Experts: Recast sex offender bill unconstitutional
Lawmakers working to rewrite an overturned Indiana law that banned sex offenders from social networking sites could still have trouble passing constitutional muster.
Republican lawmakers have introduced a bill that would reword the law within guidelines set by the 7th U.S. Circuit Court of Appeals in Chicago. The court last week overturned a federal judge's decision upholding the 2008 law, saying the law was too broad.
The 7th District Appeals Court ruling last week means thousands of Indiana sex offenders can no longer be barred from websites used by millions of children with computers and smartphones.
Constitutional law professor Ruth Robson at the City University of New York said Wednesday that the new version would ban sex offenders from sites like Facebook even if they didn't try to use it to contact a child.
Indiana Public Defender Council Executive Director Larry Landis says the bill mistakenly focuses on which sex offenders are covered rather than how much speech is restricted.
The American Civil Liberties Union of Indiana fought the 2008 measure for a man who served three years for child molestation and other sex offenders no longer on probation.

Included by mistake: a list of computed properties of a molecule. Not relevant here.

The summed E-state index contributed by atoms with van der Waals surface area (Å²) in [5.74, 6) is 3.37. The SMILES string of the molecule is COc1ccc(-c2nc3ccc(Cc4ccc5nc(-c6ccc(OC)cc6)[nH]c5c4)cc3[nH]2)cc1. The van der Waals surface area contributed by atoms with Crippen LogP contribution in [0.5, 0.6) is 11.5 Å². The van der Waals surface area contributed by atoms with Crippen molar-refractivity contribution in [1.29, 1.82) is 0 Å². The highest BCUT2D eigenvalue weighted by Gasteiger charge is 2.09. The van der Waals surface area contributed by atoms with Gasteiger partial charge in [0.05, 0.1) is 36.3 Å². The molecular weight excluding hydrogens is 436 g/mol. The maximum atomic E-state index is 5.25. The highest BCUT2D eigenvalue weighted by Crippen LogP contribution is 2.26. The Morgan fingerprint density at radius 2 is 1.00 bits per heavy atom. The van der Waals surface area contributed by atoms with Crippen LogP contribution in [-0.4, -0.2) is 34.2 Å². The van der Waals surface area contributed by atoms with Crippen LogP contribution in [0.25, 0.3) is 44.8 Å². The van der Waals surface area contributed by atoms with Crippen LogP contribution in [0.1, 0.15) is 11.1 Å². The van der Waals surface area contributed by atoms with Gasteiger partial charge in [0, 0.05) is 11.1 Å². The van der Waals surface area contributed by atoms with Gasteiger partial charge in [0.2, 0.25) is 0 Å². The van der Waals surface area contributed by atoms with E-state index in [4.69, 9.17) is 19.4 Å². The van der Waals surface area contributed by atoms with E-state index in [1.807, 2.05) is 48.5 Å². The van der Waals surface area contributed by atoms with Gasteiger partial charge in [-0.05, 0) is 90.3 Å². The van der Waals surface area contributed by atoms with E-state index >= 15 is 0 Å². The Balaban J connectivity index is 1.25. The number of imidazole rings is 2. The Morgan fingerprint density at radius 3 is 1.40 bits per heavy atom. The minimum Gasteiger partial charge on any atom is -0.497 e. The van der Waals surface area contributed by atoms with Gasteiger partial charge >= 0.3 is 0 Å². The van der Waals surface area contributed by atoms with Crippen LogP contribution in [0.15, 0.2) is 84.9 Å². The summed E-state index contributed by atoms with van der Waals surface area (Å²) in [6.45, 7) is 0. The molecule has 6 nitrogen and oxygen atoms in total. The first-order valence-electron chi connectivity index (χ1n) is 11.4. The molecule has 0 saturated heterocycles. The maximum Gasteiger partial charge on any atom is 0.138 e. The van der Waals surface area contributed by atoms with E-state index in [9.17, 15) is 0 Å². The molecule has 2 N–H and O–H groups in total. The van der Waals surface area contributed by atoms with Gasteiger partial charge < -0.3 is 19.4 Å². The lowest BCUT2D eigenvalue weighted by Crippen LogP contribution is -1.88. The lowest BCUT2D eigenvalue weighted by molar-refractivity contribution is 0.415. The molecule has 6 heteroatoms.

Sex offenders and social media. Provides that a person who has been convicted of: (1) child molesting as a Class A felony; or (2) child solicitation; commits a sex offender Internet offense if the person knowingly or intentionally uses a social networking web site or an instant messaging or chat room program and knows that persons less than 18 years of age are allowed to access or use the social networking web site or instant messaging or chat room program. Specifies that an offender against children who knowingly or intentionally uses a social networking web site or an instant messaging or chat room program to communicate with a child less than 16 years of age without the permission of the child's parent or guardian commits a sex offender Internet offense. Provides that a sex offender Internet offense is a Class A misdemeanor or, if the person has a prior unrelated conviction of a sex offender Internet offense, a Class D felony. Establishes certain defenses.
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